Never mind the fact that in September it is still hot enough to melt the mascara off your eyelashes or that Easter falls on a different Sunday every year having nothing whatsoever to do with the temperature outside. I am confessing to you right here and now that I am slave to a fashion rule that is illogical and impractical. And Southern. So be it. I am standing firm (in properly colored shoes).

And while we are on the topic of the heat of summers in the deep South: typically in August, by eight o’clock in the morning it’s impossible to walk from the house to the car without glistening (Southern women don’t sweat). We expend as little energy as possible, scurry to the coast to find an ocean breeze, or curl up in the air conditioning with a good book.

For much of this summer, the topic of conversation around the water cooler at work (and, I’m guessing, at the pig pickin’) was the fact that we had made it all the way to August with the temperatures only rarely reaching 95 and never hitting 100.

Until last Monday. High of 96. Low of 76. Lest we get soft.

Enduring the heat of most Southern summer days is a process not unlike childbirth: you forget just how painful it is until it cranks up again. Every year I am as surprised by the intensity of the heat as if I had just moved here from Iceland. I’m talking about nap-inducing, car-like-an-oven summer days when you can, quite literally, see waves of heat rising up from the pavement. Patience runs short, everyone is cranky and whiny, and tempers are, well, hot. The smallest tasks are an effort, and showers are a waste of time.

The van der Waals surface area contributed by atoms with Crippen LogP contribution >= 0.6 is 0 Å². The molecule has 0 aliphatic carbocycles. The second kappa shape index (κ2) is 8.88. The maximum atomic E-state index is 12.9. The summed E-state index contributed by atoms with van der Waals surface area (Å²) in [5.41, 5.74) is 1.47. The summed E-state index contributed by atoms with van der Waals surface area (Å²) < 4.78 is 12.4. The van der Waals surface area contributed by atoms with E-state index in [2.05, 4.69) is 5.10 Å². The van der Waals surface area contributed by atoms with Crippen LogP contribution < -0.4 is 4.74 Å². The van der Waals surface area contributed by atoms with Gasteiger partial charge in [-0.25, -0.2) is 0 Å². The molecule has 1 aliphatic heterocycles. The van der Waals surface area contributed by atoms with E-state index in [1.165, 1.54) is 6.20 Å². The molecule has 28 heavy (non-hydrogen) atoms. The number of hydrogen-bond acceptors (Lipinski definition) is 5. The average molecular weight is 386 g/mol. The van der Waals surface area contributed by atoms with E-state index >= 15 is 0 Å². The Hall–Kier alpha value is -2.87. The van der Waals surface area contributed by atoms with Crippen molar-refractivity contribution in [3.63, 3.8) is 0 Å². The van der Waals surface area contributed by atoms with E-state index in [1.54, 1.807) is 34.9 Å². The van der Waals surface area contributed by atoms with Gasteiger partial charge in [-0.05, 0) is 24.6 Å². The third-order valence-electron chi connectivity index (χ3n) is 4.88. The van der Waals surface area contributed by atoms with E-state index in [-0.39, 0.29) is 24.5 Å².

Most of us really aren’t as dim-witted as the rest of the world thinks we are; it’s just that we have become accustomed to slowing down everything from our movements to our speech — and, admittedly, sometimes even our thought processes — in an effort to stay cool. The infamous Southern drawl is a natural consequence of the heat and has nothing whatsoever to do with generations of brain damage caused by our forebears’ conviction that a little sour mash was a good antidote for teething.

But the heat is a small price to pay in exchange for winters when we wear a coat only once or twice and for Christmas afternoons when our children can go outside in short sleeves to ride new bikes. We endure the heat because we can’t imagine life without riots of honeysuckle and Spanish moss and kudzu, without thick stands of Loblolly pine trees, without lightning bugs or Palmetto trees.

When you get right down to it, who could object to the heat while bobbing on a dockfloating dock and watching a blue heron cross a cove in Lake Murray while the sun sets?

Or while sitting in a chair a few feet from the surf at Folly Beach or at the Isle of Palms or at Litchfield Beach or at Daufuskie or Edisto or Kiawah or Pawleys Island?

And P.S., if the only South Carolina beach you know is Myrtle Beach, then you don’t know pea turkey about South Carolina beaches, bless your heart. That’s like going to Epcot and saying you’ve been to France (with apologies to Epcot, which has far less neon and traffic than Myrtle Beach and, to my knowledge, not a single wet T-shirt contest).

Being Southern, then, is like most things in life: a paradox, an enigma. We take umbrellathe bad with the good. In the end, truth be told, I wouldn’t trade being Southern for a whole closet full of white shoes and permission to wear them year ’round.